Cedar Bench Wilderness Area the redheaded stepchild

The trails within Cedar Bench Wilderness are often hard to follow. Hikers should be on the lookout for rock cairns, broken branches and other markers, and have basic map-reading abilities.<br /><br /><!-- 1upcrlf2 -->

The trails within Cedar Bench Wilderness are often hard to follow. Hikers should be on the lookout for rock cairns, broken branches and other markers, and have basic map-reading abilities.<br /><br /><!-- 1upcrlf2 -->

CAMP VERDE - In the family of Verde Valley wilderness areas, Cedar Bench is the redheaded stepchild -- a strong-willed independent and precocious stepchild.

Although there are no firm statistics, the Prescott National Forest believes it to be the least visited and, consequently, the least known of its inventory.

Cedar Bench, like Pine Mountain, is located on the Verde Rim. To understand where it is located you need only look up at Squaw Peak, the promontory overlooking Camp Verde from the south.

From the summit, the slope and rim to the left (south and east) is the wilderness area. It extends all the way down the mountain, reaching the Verde River below Brown Springs, where the river assumes its Wild and Scenic designation.

If it is solitude and unique views of the valley you are looking for, Cedar Bench is where you want to be. But understand that hiking in Cedar Bench is not a Sunday stroll

There are nine maintained trails within the wilderness, but some of them can be challenging to follow, due to lack of use.

The Forest Service promotes four of them. Three of them, Cold Water, Chasm Creek and Oxbow, are accessible by traveling south from Camp Verde on Salt Mine Road (aka Forest Road 574).

All three, along with Chalk Creek Trail, are also accessible from the top of the rim, by way of Interstate 17, then Dugas Road (Forest Road 68) and forest Roads 528, 9709M and 68G.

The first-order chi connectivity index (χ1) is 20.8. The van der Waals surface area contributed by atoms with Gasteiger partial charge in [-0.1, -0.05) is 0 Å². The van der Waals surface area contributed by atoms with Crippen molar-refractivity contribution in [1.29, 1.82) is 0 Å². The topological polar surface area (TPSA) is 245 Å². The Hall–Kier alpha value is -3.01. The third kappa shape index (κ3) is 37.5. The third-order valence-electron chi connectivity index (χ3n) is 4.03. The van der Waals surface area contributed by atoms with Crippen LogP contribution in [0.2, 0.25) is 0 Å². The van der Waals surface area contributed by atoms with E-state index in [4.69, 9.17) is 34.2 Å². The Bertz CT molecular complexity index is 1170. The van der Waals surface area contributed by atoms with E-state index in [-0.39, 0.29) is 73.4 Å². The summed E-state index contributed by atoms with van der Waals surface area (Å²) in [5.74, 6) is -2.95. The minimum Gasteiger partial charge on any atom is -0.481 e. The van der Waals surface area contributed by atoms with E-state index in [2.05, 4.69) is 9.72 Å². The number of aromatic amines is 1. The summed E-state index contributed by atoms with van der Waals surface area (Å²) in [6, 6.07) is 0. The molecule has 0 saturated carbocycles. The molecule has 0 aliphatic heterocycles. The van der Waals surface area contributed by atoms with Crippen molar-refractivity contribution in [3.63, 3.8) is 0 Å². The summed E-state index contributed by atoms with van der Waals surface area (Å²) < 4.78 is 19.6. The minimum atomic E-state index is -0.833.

And all the trails except Chalk Creek are classified as "difficult."

Difficult is not how the first explorers passing over the Verde Rim described their journey.

In February 1864, shortly after Gov. John Goodwin arrived in Arizona to set up the first territorial seat of government, he organized an expedition to the east, to the relatively unexplored Verde Valley. Much to his dismay, the guides he chose, chose Chasm Creek as their point of entry to the Verde.

"On we went barely getting footing to prevent the animals from rolling headlong into the gulf below," wrote expedition chronicler Joseph Pratt Allyn. "On one side was a ragged mountain touching almost your elbow as you led your mule along; on the other, from your feet almost perpendicular was a chasm, the bottom you could not see.

"Such a sight, mules stumbling and recovering themselves, mules with heavy packs rolling two or three hundred feet, first heels up, then packs, over and over until they landed plumb against a tree; stones following them seemingly large enough to crush them, which never happened to hit."

No animals were killed, but it did take the governor's party two days to reach the river.

From the Verde River side, Cedar Bench is a lot of "up." From the Verde rim side it is a four-wheel drive to the trailheads, a relatively gentle walk up, and a steep descent down to the Verde.

But for all its challenges and difficulties, like the redheaded stepchild, you will be a better person for having made it a part of your world.

Trail maps are available from the Prescott, Tonto and Coconino National Forest. There is also detailed information on the individual trails available on the Internet and through several good trail guides.

For ways to get involved in the stewardship of existing and potential new wilderness areas, through volunteering, service projects, and special events, contact the Arizona Wilderness Coalition, www.azwild.org, or their Prescott office (928) 717-6076.


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